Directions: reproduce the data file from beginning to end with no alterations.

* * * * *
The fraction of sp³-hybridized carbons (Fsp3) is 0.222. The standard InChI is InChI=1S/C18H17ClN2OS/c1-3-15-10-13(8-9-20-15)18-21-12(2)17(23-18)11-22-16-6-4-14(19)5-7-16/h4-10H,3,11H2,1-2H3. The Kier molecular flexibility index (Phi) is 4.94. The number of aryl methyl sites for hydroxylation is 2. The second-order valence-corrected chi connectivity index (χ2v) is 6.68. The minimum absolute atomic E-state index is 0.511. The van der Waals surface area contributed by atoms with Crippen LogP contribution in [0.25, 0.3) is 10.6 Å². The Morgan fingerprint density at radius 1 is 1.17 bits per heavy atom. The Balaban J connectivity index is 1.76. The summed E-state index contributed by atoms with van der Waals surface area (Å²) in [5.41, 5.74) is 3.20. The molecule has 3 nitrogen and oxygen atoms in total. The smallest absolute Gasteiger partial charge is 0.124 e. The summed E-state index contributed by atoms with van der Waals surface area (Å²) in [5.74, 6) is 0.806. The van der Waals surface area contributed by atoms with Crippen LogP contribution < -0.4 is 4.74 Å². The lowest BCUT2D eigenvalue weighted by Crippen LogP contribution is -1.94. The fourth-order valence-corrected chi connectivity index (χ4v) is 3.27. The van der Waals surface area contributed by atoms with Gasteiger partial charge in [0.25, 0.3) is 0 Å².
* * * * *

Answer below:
The fraction of sp³-hybridized carbons (Fsp3) is 0.222. The standard InChI is InChI=1S/C18H17ClN2OS/c1-3-15-10-13(8-9-20-15)18-21-12(2)17(23-18)11-22-16-6-4-14(19)5-7-16/h4-10H,3,11H2,1-2H3. The Kier molecular flexibility index (Phi) is 4.94. The number of aryl methyl sites for hydroxylation is 2. The second-order valence-corrected chi connectivity index (χ2v) is 6.68. The minimum absolute atomic E-state index is 0.511. The van der Waals surface area contributed by atoms with Crippen LogP contribution in [0.25, 0.3) is 10.6 Å². The Morgan fingerprint density at radius 1 is 1.17 bits per heavy atom. The Balaban J connectivity index is 1.76. The summed E-state index contributed by atoms with van der Waals surface area (Å²) in [5.41, 5.74) is 3.20. The molecule has 3 nitrogen and oxygen atoms in total. The smallest absolute Gasteiger partial charge is 0.124 e. The summed E-state index contributed by atoms with van der Waals surface area (Å²) in [5.74, 6) is 0.806. The van der Waals surface area contributed by atoms with Crippen LogP contribution < -0.4 is 4.74 Å². The lowest BCUT2D eigenvalue weighted by Crippen LogP contribution is -1.94. The fourth-order valence-corrected chi connectivity index (χ4v) is 3.27. The van der Waals surface area contributed by atoms with Gasteiger partial charge in [0.25, 0.3) is 0 Å².